Like Obama and Romney, Santorum has a list of initiatives on national security. On his campaign website, Santorum announces a ten-point plan to “reestablish America’s standing in the world” and states it is time that “America stop leading from behind and stand for freedom once again.” Advocating increased military preparedness, he describes Obama’s defense cuts as “wrong signal, wrong effort and wrong time.” He has staked out some hawkish positions, notably on Iran and China, and states that the United States is “facing a global alliance that includes Russia, North Korea, China, Iran, Syria, Venezuela, Bolivia, Nicaragua, Ecuador and of course Cuba.”
The former senator from Pennsylvania has not expressed a clear position on cybersecurity and how he thinks cybersecurity threats should be addressed. On the Stop Online Piracy Act, Santorum agrees with the other Republican candidates that the law goes too far. During the South Carolina debate in January, he added that he “will not agree with everybody up there that there isn’t something that can and should be done to protect the intellectual property rights of people…The Internet is not a free zone where anybody can do anything they want to do and trample the rights of other people.”
On his campaign website, former Speaker of the House Newt Gingrich put forward a plan to tackle the job crisis and meet the challenges of the 21st century. He calls it the 21st Century Contract with America.” The contract consists of four parts including a set of legislative proposals and a so-called “Day One Plan” of executive orders. One of Gingrich’s legislative proposals is to “revitalize our national security system to meet 21st century threats by restructuring and adequately funding our security agencies to function within a grand strategy for victory over those who seek to kill us or limit American freedom.” He has called for a new strategy, pointing to cybersecurity-related threats: “There are new emerging technologies endangering us – for example electromagnetic pulse weapons, cyberwar and lawfare, which we are not prepared to deal with.”
Gingrich ranks cyber warfare as a threat on a par with an electromagnetic pulse and a nuclear weapon in an American city and argues those threats require greater attention. During the Republican national security debate in Washington, D.C., in November 2011, candidates were asked what national security issue they worry about that nobody is asking about. Gingrich said a cyber attack is a primary concern, reiterating that the current system does not have the capacity to deal with this threat. The issue of cybersecurity was only addressed in the debate closing. Paul, Romney and Santorum did not mention cybersecurity in that debate.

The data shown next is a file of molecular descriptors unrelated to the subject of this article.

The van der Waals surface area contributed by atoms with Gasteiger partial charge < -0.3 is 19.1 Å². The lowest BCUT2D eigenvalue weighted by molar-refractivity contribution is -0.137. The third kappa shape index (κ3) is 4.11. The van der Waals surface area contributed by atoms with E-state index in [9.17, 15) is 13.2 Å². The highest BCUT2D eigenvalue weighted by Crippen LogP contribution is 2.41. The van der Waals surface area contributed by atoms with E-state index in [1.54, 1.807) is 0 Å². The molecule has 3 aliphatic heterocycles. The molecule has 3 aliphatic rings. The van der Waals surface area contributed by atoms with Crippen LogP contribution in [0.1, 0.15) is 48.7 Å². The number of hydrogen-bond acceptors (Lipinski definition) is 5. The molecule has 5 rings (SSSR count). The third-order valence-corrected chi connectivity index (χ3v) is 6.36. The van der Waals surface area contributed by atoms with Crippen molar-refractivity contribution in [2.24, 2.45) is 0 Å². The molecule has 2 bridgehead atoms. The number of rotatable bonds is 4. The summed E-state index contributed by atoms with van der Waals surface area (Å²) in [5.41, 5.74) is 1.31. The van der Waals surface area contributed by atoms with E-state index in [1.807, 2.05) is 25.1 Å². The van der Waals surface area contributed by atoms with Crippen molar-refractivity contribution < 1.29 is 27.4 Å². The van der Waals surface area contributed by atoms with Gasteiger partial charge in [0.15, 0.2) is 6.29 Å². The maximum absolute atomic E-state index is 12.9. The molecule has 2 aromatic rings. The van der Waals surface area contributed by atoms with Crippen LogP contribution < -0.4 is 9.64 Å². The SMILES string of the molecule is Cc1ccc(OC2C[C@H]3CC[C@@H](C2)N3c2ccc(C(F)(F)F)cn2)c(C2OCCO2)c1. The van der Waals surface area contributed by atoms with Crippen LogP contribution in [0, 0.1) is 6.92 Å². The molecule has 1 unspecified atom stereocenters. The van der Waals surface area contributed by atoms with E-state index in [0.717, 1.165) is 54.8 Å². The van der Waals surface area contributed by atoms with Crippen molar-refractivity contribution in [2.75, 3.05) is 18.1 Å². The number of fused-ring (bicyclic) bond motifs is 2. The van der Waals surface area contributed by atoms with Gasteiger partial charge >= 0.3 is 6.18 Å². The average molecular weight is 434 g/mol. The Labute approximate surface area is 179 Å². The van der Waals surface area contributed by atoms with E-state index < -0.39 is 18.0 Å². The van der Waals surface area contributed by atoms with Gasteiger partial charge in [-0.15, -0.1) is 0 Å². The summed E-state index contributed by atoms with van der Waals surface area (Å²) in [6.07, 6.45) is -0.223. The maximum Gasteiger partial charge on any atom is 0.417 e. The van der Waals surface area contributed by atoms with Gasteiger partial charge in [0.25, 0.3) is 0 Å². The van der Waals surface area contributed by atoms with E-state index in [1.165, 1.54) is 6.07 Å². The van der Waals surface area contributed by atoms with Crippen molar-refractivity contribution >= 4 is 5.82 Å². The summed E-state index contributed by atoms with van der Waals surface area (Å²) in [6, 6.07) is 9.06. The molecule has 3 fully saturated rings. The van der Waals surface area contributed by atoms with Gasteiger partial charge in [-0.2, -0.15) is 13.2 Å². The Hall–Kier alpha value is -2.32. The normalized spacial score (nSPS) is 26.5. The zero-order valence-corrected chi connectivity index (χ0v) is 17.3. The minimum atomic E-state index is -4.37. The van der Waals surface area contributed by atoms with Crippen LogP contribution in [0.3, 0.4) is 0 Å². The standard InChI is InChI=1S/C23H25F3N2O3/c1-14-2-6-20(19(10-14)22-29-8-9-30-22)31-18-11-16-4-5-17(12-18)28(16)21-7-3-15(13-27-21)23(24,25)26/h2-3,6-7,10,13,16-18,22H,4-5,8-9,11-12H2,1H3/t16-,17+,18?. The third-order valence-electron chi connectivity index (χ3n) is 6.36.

Gingrich would abolish the position he calls a Cybersecurity Czar (White House Cybersecurity Coordinator). He claims the president does not have the authority to appoint bureaucrats to power who are not accountable to Congress. If those positions were still needed, he argues they should be installed with the advice and consent of the Senate. Regarding cybersecurity threats originating from China and Russia, Gingrich has said he would seek to engage both countries in a high-level conversation and present them with an ultimatum saying “there are games we’re not going to tolerate being played; we either need an armed truce or we’re going to engage as aggressively as you are.” Talks should be “top secret” and include people from the defense sector, Gingrich continues. He says cyber espionage should be considered an act of war.
During the Michigan debate last November, Gingrich said that the U.S. should “find ways to dramatically raise the pain level for the Chinese cheating, both in the hacking side, but also on the stealing and intellectual property side. I don’t think anybody today has a particularly good strategy for doing that.” Gingrich calls for disrupting Iran’s nuclear program through covert action, including “taking out their scientists” and cyber warfare. He would “wage real cyber warfare” to bring about regime change in Iran, and would be “prepared to use military force” as a last resort to keep Iran from obtaining a nuclear weapon. He continues “we could wage real cyber warfare against Iran and probably be remarkably effective at closing it down.”
Both Romney and Gingrich are critical of Obama’s foreign policy approach. They call for a strong America and “peace through strength” policy. They understand the importance of cybersecurity and the related threats. Romney claims Obama has not done enough in this area (i.e. interagency coordination) and makes cybersecurity one of his priorities during the first 100 days. He has also surrounded himself with experienced advisors in the cybersecurity arena.
Gingrich proposes some concrete actions including revitalizing the national security system, abolishing the “cybersecurity czar” position, and engaging China and Russia in conversations on sensitive issues. Both Romney and Gingrich say the U.S. needs to become tougher when it comes to China and intellectual property protection in particular. It is not entirely clear how Santorum feels about cybersecurity, but his current rhetoric lets us believe that he might be tougher on China in certain areas (i.e. trade) than Romney and Gingrich. No matter what happens in the 2012 election, there’s no doubt that cybersecurity will continue to rise higher on the Washington policy agenda. It’s an issue that any president will have to keep addressing.